Of course, Trump’s most dangerous corrupt behavior — one in which he’s been joined by the most prominent elected and appointed members of his government and much of his party — has been his campaign to reject the results of the 2020 general election. The concerted and cynical promotion of the big lie that the Democrats stole that election has so corrupted faith in the legitimacy of government that up to 68% of Republicans now believe the vote was rigged to elect Joe Biden. At “best,” Trump has set the stage for increased Republican suppression of the vote in communities of color. At worst, he has so poisoned the electoral process that a substantial minority of Americans will never again accept as free and fair an election in which their candidate loses.
A Country in Ever-Deepening Conflict: White supremacy has infected the entire history of this country, beginning with the near-extermination of its native peoples. The Constitution, while guaranteeing many rights to white men, proceeded to codify the enslavement of Africans and their descendants. In order to maintain that enslavement, the southern states seceded and fought a civil war. After a short-lived period of Reconstruction in which Black men were briefly enfranchised, white supremacy regained direct legal control in the South, and flourished in a de facto fashion in the rest of the country.
In 1858, two years before that civil war began, Abraham Lincoln addressed the Illinois Republican State Convention, reminding those present that
“‘A house divided against itself cannot stand.’ I believe this government cannot endure, permanently half slave and half free. I do not expect the Union to be dissolved — I do not expect the house to fall – but I do expect it will cease to be divided. It will become all one thing, or all the other.”
More than 160 years later, the United States clearly not only remains but has become ever more divided. If you doubt that the Civil War is still being fought today, look no farther than the Confederate battle flags proudly displayed by members of the insurrectionary mob that overran the Capitol on January 6th.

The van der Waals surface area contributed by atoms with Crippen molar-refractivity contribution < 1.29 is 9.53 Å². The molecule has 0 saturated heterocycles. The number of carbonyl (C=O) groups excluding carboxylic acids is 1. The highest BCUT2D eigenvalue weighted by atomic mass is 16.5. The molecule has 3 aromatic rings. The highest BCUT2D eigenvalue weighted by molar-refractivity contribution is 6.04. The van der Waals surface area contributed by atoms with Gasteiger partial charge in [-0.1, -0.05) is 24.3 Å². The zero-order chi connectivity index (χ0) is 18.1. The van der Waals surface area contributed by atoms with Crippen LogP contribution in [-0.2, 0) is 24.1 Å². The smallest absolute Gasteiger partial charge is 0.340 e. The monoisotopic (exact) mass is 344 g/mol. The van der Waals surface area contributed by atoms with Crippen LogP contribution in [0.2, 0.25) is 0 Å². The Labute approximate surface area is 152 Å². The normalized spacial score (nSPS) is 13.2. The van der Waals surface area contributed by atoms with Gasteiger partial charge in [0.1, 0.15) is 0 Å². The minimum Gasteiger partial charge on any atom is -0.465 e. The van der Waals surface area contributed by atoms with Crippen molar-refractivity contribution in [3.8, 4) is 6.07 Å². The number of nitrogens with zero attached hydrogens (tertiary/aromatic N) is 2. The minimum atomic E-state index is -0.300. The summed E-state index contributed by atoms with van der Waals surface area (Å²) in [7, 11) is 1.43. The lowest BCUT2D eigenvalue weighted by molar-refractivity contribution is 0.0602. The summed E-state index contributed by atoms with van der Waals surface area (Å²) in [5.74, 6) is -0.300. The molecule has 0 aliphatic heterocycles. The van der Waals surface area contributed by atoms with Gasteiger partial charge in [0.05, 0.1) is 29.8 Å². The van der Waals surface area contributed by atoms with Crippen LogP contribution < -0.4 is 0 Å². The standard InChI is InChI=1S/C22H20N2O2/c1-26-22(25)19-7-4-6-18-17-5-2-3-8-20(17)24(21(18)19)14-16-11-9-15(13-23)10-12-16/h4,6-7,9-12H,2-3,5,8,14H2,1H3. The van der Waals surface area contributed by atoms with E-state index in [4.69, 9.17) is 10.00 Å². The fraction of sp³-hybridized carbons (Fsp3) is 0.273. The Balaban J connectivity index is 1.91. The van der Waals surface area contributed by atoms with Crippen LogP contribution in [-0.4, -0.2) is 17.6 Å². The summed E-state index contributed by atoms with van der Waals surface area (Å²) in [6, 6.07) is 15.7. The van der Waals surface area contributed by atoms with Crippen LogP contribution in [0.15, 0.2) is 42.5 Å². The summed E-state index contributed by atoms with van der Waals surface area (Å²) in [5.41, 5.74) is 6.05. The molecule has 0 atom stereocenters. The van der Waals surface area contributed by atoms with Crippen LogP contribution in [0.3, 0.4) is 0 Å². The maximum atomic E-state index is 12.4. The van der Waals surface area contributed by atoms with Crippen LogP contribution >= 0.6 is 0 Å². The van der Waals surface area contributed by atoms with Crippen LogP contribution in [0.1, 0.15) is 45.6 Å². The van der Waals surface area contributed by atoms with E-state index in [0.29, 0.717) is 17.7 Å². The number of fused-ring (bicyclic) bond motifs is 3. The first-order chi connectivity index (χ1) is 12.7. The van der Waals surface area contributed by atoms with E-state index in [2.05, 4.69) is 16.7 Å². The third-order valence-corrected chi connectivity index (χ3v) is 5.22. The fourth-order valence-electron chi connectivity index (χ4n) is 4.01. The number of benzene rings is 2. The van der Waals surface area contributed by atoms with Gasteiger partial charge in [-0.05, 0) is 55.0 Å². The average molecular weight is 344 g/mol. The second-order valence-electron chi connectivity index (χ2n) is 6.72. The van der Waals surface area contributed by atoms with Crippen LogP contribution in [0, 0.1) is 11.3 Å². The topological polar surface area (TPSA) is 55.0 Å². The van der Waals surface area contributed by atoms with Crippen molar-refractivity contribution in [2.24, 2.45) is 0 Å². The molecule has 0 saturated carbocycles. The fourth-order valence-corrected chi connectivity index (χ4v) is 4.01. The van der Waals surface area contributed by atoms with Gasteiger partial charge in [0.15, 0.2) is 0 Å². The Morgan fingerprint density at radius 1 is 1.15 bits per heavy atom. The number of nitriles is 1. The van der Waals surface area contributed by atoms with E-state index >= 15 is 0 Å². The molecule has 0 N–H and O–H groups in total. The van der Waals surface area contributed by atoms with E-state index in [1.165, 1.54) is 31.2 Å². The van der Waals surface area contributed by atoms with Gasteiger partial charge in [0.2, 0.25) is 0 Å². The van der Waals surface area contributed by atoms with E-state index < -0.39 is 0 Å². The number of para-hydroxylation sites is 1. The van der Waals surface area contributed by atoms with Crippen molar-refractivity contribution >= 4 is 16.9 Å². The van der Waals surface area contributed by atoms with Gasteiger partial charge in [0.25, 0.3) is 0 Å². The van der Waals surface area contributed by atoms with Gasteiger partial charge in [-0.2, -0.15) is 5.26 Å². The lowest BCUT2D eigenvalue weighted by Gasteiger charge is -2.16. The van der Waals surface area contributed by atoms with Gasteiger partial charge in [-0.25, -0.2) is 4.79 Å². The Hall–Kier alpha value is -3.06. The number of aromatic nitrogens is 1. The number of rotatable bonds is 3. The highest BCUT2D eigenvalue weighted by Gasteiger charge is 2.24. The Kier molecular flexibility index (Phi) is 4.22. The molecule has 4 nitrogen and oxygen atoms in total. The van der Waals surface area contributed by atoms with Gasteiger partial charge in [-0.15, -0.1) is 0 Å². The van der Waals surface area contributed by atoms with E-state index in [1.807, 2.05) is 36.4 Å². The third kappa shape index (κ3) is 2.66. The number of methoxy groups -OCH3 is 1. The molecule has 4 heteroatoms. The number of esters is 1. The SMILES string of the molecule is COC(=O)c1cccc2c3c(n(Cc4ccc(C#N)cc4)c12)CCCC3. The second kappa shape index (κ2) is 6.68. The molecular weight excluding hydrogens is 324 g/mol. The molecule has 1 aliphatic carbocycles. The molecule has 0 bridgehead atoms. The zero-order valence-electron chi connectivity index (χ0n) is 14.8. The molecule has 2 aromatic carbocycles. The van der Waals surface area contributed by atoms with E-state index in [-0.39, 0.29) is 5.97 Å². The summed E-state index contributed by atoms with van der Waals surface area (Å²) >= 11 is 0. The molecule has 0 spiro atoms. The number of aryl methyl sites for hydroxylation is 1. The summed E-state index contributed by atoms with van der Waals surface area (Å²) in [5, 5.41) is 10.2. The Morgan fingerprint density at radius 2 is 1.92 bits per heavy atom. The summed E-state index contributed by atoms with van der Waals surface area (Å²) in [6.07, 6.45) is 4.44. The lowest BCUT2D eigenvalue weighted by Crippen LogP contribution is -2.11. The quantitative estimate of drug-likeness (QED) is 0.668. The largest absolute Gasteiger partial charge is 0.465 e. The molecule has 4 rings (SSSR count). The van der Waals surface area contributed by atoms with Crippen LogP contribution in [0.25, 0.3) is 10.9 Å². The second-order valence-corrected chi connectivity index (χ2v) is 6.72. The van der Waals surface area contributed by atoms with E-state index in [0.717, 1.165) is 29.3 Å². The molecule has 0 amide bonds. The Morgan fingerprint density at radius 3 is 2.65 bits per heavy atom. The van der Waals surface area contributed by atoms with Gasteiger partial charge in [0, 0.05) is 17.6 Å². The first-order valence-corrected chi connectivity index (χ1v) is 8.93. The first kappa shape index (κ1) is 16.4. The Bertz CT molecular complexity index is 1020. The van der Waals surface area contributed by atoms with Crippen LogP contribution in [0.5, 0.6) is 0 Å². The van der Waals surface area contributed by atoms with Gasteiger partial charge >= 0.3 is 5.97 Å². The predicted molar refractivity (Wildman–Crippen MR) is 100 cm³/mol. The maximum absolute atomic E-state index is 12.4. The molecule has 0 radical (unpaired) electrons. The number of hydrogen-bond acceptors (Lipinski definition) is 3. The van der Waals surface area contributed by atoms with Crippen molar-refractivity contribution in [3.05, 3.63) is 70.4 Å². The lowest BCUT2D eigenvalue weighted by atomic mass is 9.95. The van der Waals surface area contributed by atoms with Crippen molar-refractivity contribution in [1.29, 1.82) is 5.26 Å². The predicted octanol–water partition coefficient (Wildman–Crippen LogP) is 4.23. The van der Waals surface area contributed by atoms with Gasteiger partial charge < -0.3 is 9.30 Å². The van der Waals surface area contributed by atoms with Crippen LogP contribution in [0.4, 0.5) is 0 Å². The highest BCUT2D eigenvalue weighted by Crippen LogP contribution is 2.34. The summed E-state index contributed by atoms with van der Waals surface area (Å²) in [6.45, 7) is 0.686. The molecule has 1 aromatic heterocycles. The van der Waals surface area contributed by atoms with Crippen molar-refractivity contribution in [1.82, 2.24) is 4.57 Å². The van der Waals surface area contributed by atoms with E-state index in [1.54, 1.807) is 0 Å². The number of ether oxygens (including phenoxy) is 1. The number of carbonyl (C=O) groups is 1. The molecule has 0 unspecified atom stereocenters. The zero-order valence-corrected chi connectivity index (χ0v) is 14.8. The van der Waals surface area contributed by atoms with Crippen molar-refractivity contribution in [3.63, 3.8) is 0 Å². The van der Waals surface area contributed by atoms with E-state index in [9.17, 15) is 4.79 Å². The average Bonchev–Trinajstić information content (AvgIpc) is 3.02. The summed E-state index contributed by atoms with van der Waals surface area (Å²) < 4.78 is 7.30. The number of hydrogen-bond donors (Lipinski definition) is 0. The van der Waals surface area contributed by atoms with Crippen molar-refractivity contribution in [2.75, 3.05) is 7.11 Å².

Oh, and the barbarians? They are not just at the gate; they have literally breached it, as we saw in Washington when they burst through the doors and windows of the center of government.
Building a Country From the Rubble of Empire
Human beings have long built new habitations quite literally from the rubble — the fallen stones and timbers — of earlier ones. Perhaps it’s time to think about what kind of a country this place — so rich in natural resources and human resourcefulness — might become if we were to take the stones and timbers of empire and construct a nation dedicated to the genuine security of all its people. Suppose we really chose, in the words of the preamble to the Constitution, “to promote the general welfare, and to secure the blessings of liberty to ourselves and our posterity.”
Suppose we found a way to convert the desperate hunger for ever more, which is both the fuel of empires and the engine of their eventual destruction, into a new contentment with “enough”? What would a United States whose people have enough look like? It would not be one in which tiny numbers of the staggeringly wealthy made hundreds of billions more dollars and the country’s military-industrial complex thrived in a pandemic, while so many others went down in disaster.
This empire will fall sooner or later. They all do. So, this crisis, just at the start of the Biden and Harris years, is a fine time to begin thinking about what might be built in its place. What would any of us like to see from our front windows next year?
Rebecca Gordon, a TomDispatch regular, teaches at the University of San Francisco. She is the author of American Nuremberg: The U.S. Officials Who Should Stand Trial for Post-9/11 War Crimes and is now at work on a new book on the history of torture in the United States.